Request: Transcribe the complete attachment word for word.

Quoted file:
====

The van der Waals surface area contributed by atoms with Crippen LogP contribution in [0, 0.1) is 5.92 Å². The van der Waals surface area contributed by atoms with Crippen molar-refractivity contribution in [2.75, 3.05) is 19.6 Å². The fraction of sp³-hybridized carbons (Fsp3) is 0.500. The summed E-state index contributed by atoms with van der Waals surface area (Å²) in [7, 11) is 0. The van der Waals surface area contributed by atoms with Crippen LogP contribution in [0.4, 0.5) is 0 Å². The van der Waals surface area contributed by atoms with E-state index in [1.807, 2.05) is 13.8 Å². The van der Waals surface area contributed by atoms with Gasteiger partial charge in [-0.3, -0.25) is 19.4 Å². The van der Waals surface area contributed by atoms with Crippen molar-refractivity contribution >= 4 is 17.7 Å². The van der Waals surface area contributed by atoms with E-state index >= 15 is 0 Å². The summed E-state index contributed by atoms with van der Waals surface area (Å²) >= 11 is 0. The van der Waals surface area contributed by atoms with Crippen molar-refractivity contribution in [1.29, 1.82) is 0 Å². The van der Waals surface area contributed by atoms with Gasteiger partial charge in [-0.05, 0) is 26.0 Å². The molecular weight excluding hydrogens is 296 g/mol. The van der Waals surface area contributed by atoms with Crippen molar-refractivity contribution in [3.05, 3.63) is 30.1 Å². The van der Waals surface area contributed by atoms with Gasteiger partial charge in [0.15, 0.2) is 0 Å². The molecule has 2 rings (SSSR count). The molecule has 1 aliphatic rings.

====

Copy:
The van der Waals surface area contributed by atoms with Crippen LogP contribution in [0, 0.1) is 5.92 Å². The van der Waals surface area contributed by atoms with Crippen molar-refractivity contribution in [2.75, 3.05) is 19.6 Å². The fraction of sp³-hybridized carbons (Fsp3) is 0.500. The summed E-state index contributed by atoms with van der Waals surface area (Å²) in [7, 11) is 0. The van der Waals surface area contributed by atoms with Crippen LogP contribution in [0.4, 0.5) is 0 Å². The van der Waals surface area contributed by atoms with E-state index in [1.807, 2.05) is 13.8 Å². The van der Waals surface area contributed by atoms with Gasteiger partial charge in [-0.3, -0.25) is 19.4 Å². The van der Waals surface area contributed by atoms with Crippen molar-refractivity contribution >= 4 is 17.7 Å². The van der Waals surface area contributed by atoms with E-state index >= 15 is 0 Å². The summed E-state index contributed by atoms with van der Waals surface area (Å²) >= 11 is 0. The van der Waals surface area contributed by atoms with Crippen molar-refractivity contribution in [1.29, 1.82) is 0 Å². The van der Waals surface area contributed by atoms with Gasteiger partial charge in [-0.05, 0) is 26.0 Å². The molecular weight excluding hydrogens is 296 g/mol. The van der Waals surface area contributed by atoms with Crippen molar-refractivity contribution in [3.05, 3.63) is 30.1 Å². The van der Waals surface area contributed by atoms with Gasteiger partial charge in [0.15, 0.2) is 0 Å². The molecule has 2 rings (SSSR count). The molecule has 1 aliphatic rings.